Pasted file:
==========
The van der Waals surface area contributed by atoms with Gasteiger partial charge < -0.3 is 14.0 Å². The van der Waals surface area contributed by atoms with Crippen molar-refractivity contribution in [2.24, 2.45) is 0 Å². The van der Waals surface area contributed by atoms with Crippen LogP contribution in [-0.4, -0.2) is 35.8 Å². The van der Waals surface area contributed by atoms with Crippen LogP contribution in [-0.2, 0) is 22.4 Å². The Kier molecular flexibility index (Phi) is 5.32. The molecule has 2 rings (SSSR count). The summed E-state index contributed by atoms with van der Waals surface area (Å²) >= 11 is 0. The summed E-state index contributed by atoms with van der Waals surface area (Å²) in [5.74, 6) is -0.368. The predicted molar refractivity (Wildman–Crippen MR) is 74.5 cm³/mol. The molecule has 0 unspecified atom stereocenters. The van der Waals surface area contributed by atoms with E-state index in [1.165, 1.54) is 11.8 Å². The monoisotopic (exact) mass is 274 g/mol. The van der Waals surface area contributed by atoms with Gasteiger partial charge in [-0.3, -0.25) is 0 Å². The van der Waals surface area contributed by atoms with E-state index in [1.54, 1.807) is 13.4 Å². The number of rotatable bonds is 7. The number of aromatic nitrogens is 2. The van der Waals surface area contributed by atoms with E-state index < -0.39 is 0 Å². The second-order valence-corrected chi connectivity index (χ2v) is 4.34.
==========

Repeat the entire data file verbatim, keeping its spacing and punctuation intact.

The van der Waals surface area contributed by atoms with Gasteiger partial charge < -0.3 is 14.0 Å². The van der Waals surface area contributed by atoms with Crippen molar-refractivity contribution in [2.24, 2.45) is 0 Å². The van der Waals surface area contributed by atoms with Crippen LogP contribution in [-0.4, -0.2) is 35.8 Å². The van der Waals surface area contributed by atoms with Crippen LogP contribution in [-0.2, 0) is 22.4 Å². The Kier molecular flexibility index (Phi) is 5.32. The molecule has 2 rings (SSSR count). The summed E-state index contributed by atoms with van der Waals surface area (Å²) >= 11 is 0. The summed E-state index contributed by atoms with van der Waals surface area (Å²) in [5.74, 6) is -0.368. The predicted molar refractivity (Wildman–Crippen MR) is 74.5 cm³/mol. The molecule has 0 unspecified atom stereocenters. The van der Waals surface area contributed by atoms with E-state index in [1.165, 1.54) is 11.8 Å². The monoisotopic (exact) mass is 274 g/mol. The van der Waals surface area contributed by atoms with Gasteiger partial charge in [-0.3, -0.25) is 0 Å². The van der Waals surface area contributed by atoms with E-state index in [1.54, 1.807) is 13.4 Å². The number of rotatable bonds is 7. The number of aromatic nitrogens is 2. The van der Waals surface area contributed by atoms with E-state index < -0.39 is 0 Å². The second-order valence-corrected chi connectivity index (χ2v) is 4.34.